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European Infrastructure Funds Raise Record Capital

The European Commission is offering incentives to help fill a massive funding gap for infrastructure projects.

Private infrastructure funds focused on the European market raised a record amount of capital last year, benefiting in part from government incentives.

The funds raised €25 billion ($27.8 billion) last year, surpassing the record raised in 2015 by 50 percent, according to a Preqin report Thursday. The financial data provider said funds this year have secured €6.5 billion, including the €4 billion EQT Infrastructure III, which closed in February.

“With government incentives arising from the European Commission driving activity and growth in the infrastructure sector, the region has seen record levels of capital secured in recent years by increasingly large unlisted infrastructure funds,” Preqin said in the report.

European infrastructure has a massive funding need after governments reigned in spending during the global financial crisis in 2008, with European Investment Bank estimating that as much as $2 trillion is needed by 2020.

“This investment is vital if Europe’s economy is to continue to recover and be set on a path of sustained growth,” according to an Invest Europe report on infrastructure investment in November. Invest Europe didn’t respond to an email seeking comment.

In 2015, the European Commission amended Solvency II, its insurance regulation, to incentivize insurers to invest in infrastructure. The commission cut back on capital charges for investments in qualifying infrastructure investments, making it more worthwhile for investors to raise capital for infrastructure funds.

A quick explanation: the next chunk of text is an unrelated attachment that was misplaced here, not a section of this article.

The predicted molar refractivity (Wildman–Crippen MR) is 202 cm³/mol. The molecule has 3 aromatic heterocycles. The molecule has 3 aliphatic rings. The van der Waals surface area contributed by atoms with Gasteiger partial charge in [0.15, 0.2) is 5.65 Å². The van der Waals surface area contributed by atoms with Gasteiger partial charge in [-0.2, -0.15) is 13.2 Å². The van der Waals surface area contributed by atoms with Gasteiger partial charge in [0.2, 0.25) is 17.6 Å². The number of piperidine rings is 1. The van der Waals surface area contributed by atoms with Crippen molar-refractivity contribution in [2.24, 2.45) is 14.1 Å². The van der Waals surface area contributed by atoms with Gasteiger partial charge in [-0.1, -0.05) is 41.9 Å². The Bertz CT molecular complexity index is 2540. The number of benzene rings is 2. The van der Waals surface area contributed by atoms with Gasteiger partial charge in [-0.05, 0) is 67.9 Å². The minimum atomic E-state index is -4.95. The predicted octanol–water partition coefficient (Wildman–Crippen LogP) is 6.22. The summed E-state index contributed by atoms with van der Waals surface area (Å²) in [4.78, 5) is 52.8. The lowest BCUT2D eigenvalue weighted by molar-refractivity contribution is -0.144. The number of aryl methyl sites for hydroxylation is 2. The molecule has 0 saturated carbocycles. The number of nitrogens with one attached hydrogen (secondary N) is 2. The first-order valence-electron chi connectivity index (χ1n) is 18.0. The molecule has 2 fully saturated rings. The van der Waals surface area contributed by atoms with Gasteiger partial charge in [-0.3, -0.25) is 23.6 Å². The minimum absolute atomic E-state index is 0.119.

Fund managers including Macquarie Infrastructure and Real Assets, EQT Funds Management and Antin Infrastructure Partners have raised the largest piles of capital in the past 10 years for unlisted infrastructure funds, according to Preqin. The firm didn’t return a phone call seeking comment about its European infrastructure research.

The U.S. also has tremendous need for infrastructure investment. The American Society of Civil Engineers gave the United States a D+ for its infrastructure in 2017, meaning significant upgrades are required.

Globally, North America has raised the most capital this year for infrastructure funds. The region represents 60 percent of capital pooled in 2017, according to Preqin, which says the fundraising has been driven by the $15.8 billion closing of Global Infrastructure Partners III.

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